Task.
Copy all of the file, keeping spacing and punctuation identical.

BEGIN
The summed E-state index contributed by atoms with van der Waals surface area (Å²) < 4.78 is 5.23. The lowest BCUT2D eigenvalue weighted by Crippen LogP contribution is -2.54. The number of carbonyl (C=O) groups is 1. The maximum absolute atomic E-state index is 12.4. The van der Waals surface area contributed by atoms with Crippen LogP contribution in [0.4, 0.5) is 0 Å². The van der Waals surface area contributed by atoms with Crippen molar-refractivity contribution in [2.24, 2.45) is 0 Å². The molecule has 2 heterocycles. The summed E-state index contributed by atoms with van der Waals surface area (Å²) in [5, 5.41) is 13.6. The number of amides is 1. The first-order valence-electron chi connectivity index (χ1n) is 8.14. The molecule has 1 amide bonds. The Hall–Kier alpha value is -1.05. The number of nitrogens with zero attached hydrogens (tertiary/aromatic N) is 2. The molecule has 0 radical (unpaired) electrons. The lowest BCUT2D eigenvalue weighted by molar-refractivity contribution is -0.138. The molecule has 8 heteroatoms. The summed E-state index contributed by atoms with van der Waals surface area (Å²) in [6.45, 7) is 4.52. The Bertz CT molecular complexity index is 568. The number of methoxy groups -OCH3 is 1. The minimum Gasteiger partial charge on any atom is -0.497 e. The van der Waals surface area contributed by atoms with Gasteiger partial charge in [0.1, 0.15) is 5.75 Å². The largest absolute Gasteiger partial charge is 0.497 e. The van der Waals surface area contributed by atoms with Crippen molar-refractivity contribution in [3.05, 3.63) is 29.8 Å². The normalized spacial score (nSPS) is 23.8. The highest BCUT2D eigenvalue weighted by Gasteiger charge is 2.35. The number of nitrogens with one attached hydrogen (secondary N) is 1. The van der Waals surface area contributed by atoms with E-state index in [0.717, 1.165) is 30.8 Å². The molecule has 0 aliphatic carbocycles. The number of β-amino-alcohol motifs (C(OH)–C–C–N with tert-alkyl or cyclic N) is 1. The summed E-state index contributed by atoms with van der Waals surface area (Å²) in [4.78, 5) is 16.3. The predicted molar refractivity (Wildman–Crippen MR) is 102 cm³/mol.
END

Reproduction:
The summed E-state index contributed by atoms with van der Waals surface area (Å²) < 4.78 is 5.23. The lowest BCUT2D eigenvalue weighted by Crippen LogP contribution is -2.54. The number of carbonyl (C=O) groups is 1. The maximum absolute atomic E-state index is 12.4. The van der Waals surface area contributed by atoms with Crippen LogP contribution in [0.4, 0.5) is 0 Å². The van der Waals surface area contributed by atoms with Crippen molar-refractivity contribution in [2.24, 2.45) is 0 Å². The molecule has 2 heterocycles. The summed E-state index contributed by atoms with van der Waals surface area (Å²) in [5, 5.41) is 13.6. The number of amides is 1. The first-order valence-electron chi connectivity index (χ1n) is 8.14. The molecule has 1 amide bonds. The Hall–Kier alpha value is -1.05. The number of nitrogens with zero attached hydrogens (tertiary/aromatic N) is 2. The molecule has 0 radical (unpaired) electrons. The lowest BCUT2D eigenvalue weighted by molar-refractivity contribution is -0.138. The molecule has 8 heteroatoms. The summed E-state index contributed by atoms with van der Waals surface area (Å²) in [6.45, 7) is 4.52. The Bertz CT molecular complexity index is 568. The number of methoxy groups -OCH3 is 1. The minimum Gasteiger partial charge on any atom is -0.497 e. The van der Waals surface area contributed by atoms with Gasteiger partial charge in [0.1, 0.15) is 5.75 Å². The largest absolute Gasteiger partial charge is 0.497 e. The van der Waals surface area contributed by atoms with Crippen molar-refractivity contribution in [3.05, 3.63) is 29.8 Å². The normalized spacial score (nSPS) is 23.8. The highest BCUT2D eigenvalue weighted by Gasteiger charge is 2.35. The number of nitrogens with one attached hydrogen (secondary N) is 1. The van der Waals surface area contributed by atoms with E-state index in [0.717, 1.165) is 30.8 Å². The molecule has 0 aliphatic carbocycles. The number of β-amino-alcohol motifs (C(OH)–C–C–N with tert-alkyl or cyclic N) is 1. The summed E-state index contributed by atoms with van der Waals surface area (Å²) in [4.78, 5) is 16.3. The predicted molar refractivity (Wildman–Crippen MR) is 102 cm³/mol.